xecutives at small and mid-sized companies assigned the task of opening a Shanghai office or facility might find that assignment daunting if it's the company's first foray into the Chinese market. Their counterparts at large multinationals are better equipped to take the assignment in stride. But the task becomes less overwhelming once the resources are identified that can facilitate — even expedite — the process. Chief among these is the Shanghai Foreign Investment Development Board (FID), a municipal agency charged with helping companies from around the world learn the ropes with respect to opening operations in China's largest city, navigate the permitting process and obtain the appropriate financial assistance, among other services.
FID is prepared to fast-track new operations if the planned investment is in one of seven "encouraged" industry sectors: information & communications technology (ICT); biopharmaceuticals; finance; new energy vehicles, particularly electric cars; renewable energy and waste treatment; iron and steel and shipbuilding; and aerospace, including aircraft manufacturing and space-related research and components.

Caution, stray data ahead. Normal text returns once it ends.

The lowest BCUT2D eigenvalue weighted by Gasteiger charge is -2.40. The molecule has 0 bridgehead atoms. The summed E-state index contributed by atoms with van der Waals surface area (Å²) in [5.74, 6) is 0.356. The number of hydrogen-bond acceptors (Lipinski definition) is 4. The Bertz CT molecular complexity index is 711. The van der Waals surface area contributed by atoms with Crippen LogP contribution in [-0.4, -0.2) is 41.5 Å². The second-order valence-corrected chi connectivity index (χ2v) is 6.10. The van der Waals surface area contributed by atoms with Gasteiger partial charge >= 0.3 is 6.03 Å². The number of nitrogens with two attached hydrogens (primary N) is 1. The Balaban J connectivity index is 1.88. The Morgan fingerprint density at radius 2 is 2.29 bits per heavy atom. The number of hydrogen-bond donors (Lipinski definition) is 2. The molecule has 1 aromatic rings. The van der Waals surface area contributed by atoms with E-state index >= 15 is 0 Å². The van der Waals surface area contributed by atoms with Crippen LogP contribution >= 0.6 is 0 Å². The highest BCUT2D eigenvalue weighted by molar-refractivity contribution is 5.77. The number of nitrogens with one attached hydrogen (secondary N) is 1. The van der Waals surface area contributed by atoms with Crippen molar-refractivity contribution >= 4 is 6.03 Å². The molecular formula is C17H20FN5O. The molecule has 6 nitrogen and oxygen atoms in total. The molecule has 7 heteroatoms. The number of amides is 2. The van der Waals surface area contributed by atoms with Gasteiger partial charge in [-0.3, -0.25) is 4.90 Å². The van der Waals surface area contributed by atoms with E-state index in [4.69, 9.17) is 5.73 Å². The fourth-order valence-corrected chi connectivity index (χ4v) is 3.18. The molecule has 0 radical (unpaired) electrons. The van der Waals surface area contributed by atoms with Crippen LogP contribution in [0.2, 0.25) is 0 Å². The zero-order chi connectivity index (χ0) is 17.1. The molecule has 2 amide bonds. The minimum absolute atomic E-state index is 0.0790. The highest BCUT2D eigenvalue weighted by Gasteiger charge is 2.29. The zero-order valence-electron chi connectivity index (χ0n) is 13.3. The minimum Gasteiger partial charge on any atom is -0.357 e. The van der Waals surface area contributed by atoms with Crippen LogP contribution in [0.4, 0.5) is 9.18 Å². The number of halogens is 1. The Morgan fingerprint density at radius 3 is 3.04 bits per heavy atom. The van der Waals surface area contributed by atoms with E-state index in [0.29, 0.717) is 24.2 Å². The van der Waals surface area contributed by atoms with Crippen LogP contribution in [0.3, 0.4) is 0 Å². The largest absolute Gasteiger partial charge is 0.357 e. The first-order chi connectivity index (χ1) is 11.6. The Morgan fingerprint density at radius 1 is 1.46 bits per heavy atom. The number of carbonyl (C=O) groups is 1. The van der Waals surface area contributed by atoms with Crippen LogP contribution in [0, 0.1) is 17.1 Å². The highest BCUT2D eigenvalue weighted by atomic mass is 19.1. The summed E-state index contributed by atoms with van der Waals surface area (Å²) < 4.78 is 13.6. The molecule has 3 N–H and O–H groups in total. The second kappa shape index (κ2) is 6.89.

Other industry sector categories as defined by the Chinese authorities are "allowed," "restricted" and "prohibited." The government makes available incentives and other assistance in all classifications except prohibited. Restricted sectors include media and publishing, activities related to security, certain mining operations and agricultural activities — the latter due to the government's protection of the environment and the nation's food supply.
"In the restricted category, we recommend potential investors start small," says Douglas Dong-Tao, assistant president of the Shanghai Foreign Investment Development Board, "with a representative office, for example — a modest investment. Then, if they find the market is very attractive and they want to build their presence, we will work with the company to upgrade to a wholly owned foreign enterprise or a joint venture," most likely the latter, he notes. "We help these companies in a very practical way."
Investments in the encouraged and allowed sectors (allowed meaning most anything not prohibited or defined above) will see the fastest return on investment. "We can use the express track to get everything done," says Douglas, "especially for the encouraged category. After an enterprise is established, it can receive more incentives, direct financial assistance and, where applicable, worker training and workspace cost subsidization. In the new Pudong area of Shanghai, for example, if a foreign company wants to set up an R&D operation, the district government will subsidize a certain percentage of the rent. We really focus on developing these new sectors in Shanghai."
This investment profile was prepared under the auspices of the Shanghai Foreign Investment Development Board. For more information, visit www.fid.org.cn.